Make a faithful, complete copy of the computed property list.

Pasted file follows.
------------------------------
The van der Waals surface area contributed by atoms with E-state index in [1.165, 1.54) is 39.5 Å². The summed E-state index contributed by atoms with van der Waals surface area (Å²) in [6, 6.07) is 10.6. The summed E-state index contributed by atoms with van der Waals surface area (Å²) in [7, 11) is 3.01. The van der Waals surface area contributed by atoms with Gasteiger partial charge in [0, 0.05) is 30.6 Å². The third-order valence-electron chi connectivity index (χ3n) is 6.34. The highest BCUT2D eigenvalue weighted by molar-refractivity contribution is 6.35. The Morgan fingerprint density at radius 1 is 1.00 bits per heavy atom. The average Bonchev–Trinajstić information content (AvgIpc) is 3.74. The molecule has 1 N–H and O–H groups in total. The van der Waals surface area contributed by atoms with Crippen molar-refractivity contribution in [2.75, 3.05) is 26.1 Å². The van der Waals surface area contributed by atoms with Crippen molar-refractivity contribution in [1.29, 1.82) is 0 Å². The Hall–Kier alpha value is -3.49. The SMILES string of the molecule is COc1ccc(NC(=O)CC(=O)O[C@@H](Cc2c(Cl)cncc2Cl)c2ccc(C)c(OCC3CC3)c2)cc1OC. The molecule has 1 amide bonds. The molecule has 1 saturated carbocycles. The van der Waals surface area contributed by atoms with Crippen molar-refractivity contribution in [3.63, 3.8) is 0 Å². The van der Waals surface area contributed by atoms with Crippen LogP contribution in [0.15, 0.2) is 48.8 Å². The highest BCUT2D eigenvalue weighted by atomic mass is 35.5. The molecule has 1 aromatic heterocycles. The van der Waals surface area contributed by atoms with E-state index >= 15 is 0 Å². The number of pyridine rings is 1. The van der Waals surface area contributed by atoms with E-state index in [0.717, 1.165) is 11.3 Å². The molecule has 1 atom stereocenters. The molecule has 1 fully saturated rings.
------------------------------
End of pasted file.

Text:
The van der Waals surface area contributed by atoms with E-state index in [1.165, 1.54) is 39.5 Å². The summed E-state index contributed by atoms with van der Waals surface area (Å²) in [6, 6.07) is 10.6. The summed E-state index contributed by atoms with van der Waals surface area (Å²) in [7, 11) is 3.01. The van der Waals surface area contributed by atoms with Gasteiger partial charge in [0, 0.05) is 30.6 Å². The third-order valence-electron chi connectivity index (χ3n) is 6.34. The highest BCUT2D eigenvalue weighted by molar-refractivity contribution is 6.35. The Morgan fingerprint density at radius 1 is 1.00 bits per heavy atom. The average Bonchev–Trinajstić information content (AvgIpc) is 3.74. The molecule has 1 N–H and O–H groups in total. The van der Waals surface area contributed by atoms with Crippen molar-refractivity contribution in [2.75, 3.05) is 26.1 Å². The van der Waals surface area contributed by atoms with Crippen molar-refractivity contribution in [1.29, 1.82) is 0 Å². The Hall–Kier alpha value is -3.49. The SMILES string of the molecule is COc1ccc(NC(=O)CC(=O)O[C@@H](Cc2c(Cl)cncc2Cl)c2ccc(C)c(OCC3CC3)c2)cc1OC. The molecule has 1 amide bonds. The molecule has 1 saturated carbocycles. The van der Waals surface area contributed by atoms with Crippen molar-refractivity contribution in [3.63, 3.8) is 0 Å². The van der Waals surface area contributed by atoms with Crippen LogP contribution in [0.15, 0.2) is 48.8 Å². The highest BCUT2D eigenvalue weighted by atomic mass is 35.5. The molecule has 1 aromatic heterocycles. The van der Waals surface area contributed by atoms with E-state index >= 15 is 0 Å². The number of pyridine rings is 1. The van der Waals surface area contributed by atoms with E-state index in [0.717, 1.165) is 11.3 Å². The molecule has 1 atom stereocenters. The molecule has 1 fully saturated rings.